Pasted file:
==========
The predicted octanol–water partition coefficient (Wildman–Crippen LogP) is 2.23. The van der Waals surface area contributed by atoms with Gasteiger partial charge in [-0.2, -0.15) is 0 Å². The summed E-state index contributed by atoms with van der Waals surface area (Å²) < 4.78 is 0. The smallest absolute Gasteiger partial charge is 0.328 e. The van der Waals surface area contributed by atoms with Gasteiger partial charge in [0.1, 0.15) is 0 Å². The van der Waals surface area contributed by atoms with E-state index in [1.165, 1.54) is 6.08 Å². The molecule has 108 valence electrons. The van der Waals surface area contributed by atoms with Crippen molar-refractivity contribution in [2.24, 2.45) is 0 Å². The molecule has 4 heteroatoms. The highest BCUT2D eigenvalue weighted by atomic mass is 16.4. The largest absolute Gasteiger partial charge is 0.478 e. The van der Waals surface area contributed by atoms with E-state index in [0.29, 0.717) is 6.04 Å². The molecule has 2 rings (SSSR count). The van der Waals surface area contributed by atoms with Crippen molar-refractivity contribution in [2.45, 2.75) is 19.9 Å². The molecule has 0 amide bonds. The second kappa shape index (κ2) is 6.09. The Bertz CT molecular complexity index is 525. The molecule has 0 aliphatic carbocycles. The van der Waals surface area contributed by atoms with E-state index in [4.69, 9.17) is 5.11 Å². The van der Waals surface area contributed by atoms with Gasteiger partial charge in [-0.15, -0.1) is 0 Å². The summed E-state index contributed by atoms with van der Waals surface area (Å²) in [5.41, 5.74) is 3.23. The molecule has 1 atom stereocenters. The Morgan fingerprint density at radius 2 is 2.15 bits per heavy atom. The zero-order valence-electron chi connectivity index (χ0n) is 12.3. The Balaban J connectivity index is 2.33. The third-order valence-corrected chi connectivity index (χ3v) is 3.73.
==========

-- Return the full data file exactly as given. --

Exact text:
The predicted octanol–water partition coefficient (Wildman–Crippen LogP) is 2.23. The van der Waals surface area contributed by atoms with Gasteiger partial charge in [-0.2, -0.15) is 0 Å². The summed E-state index contributed by atoms with van der Waals surface area (Å²) < 4.78 is 0. The smallest absolute Gasteiger partial charge is 0.328 e. The van der Waals surface area contributed by atoms with Gasteiger partial charge in [0.1, 0.15) is 0 Å². The van der Waals surface area contributed by atoms with E-state index in [1.165, 1.54) is 6.08 Å². The molecule has 108 valence electrons. The van der Waals surface area contributed by atoms with Crippen molar-refractivity contribution in [2.24, 2.45) is 0 Å². The molecule has 4 heteroatoms. The highest BCUT2D eigenvalue weighted by atomic mass is 16.4. The largest absolute Gasteiger partial charge is 0.478 e. The van der Waals surface area contributed by atoms with E-state index in [0.29, 0.717) is 6.04 Å². The molecule has 2 rings (SSSR count). The van der Waals surface area contributed by atoms with Crippen molar-refractivity contribution in [2.45, 2.75) is 19.9 Å². The molecule has 0 amide bonds. The second kappa shape index (κ2) is 6.09. The Bertz CT molecular complexity index is 525. The molecule has 0 aliphatic carbocycles. The van der Waals surface area contributed by atoms with E-state index in [4.69, 9.17) is 5.11 Å². The van der Waals surface area contributed by atoms with Gasteiger partial charge in [-0.15, -0.1) is 0 Å². The summed E-state index contributed by atoms with van der Waals surface area (Å²) in [5.41, 5.74) is 3.23. The molecule has 1 atom stereocenters. The Morgan fingerprint density at radius 2 is 2.15 bits per heavy atom. The zero-order valence-electron chi connectivity index (χ0n) is 12.3. The Balaban J connectivity index is 2.33. The third-order valence-corrected chi connectivity index (χ3v) is 3.73.